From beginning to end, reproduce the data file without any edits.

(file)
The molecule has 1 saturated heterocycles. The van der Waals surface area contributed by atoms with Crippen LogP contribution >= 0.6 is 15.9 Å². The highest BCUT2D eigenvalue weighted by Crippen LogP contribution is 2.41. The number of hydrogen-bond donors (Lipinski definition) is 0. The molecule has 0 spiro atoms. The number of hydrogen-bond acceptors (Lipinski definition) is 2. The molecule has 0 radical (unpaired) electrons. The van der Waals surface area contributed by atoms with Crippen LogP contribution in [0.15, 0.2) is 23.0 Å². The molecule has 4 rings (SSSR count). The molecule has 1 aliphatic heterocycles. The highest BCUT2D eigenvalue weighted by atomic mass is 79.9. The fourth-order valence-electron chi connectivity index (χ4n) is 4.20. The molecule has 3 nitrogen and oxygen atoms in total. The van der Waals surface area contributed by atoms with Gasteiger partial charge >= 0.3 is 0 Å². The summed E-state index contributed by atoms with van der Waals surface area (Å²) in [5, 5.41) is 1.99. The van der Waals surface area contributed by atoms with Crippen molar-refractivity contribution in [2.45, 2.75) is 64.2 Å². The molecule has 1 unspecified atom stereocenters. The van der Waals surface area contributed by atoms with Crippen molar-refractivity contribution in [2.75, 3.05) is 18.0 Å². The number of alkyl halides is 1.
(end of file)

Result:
The molecule has 1 saturated heterocycles. The van der Waals surface area contributed by atoms with Crippen LogP contribution >= 0.6 is 15.9 Å². The highest BCUT2D eigenvalue weighted by Crippen LogP contribution is 2.41. The number of hydrogen-bond donors (Lipinski definition) is 0. The molecule has 0 spiro atoms. The number of hydrogen-bond acceptors (Lipinski definition) is 2. The molecule has 0 radical (unpaired) electrons. The van der Waals surface area contributed by atoms with Crippen LogP contribution in [0.15, 0.2) is 23.0 Å². The molecule has 4 rings (SSSR count). The molecule has 1 aliphatic heterocycles. The highest BCUT2D eigenvalue weighted by atomic mass is 79.9. The fourth-order valence-electron chi connectivity index (χ4n) is 4.20. The molecule has 3 nitrogen and oxygen atoms in total. The van der Waals surface area contributed by atoms with Gasteiger partial charge >= 0.3 is 0 Å². The summed E-state index contributed by atoms with van der Waals surface area (Å²) in [5, 5.41) is 1.99. The van der Waals surface area contributed by atoms with Crippen molar-refractivity contribution in [2.45, 2.75) is 64.2 Å². The molecule has 1 unspecified atom stereocenters. The van der Waals surface area contributed by atoms with Crippen molar-refractivity contribution in [2.75, 3.05) is 18.0 Å². The number of alkyl halides is 1.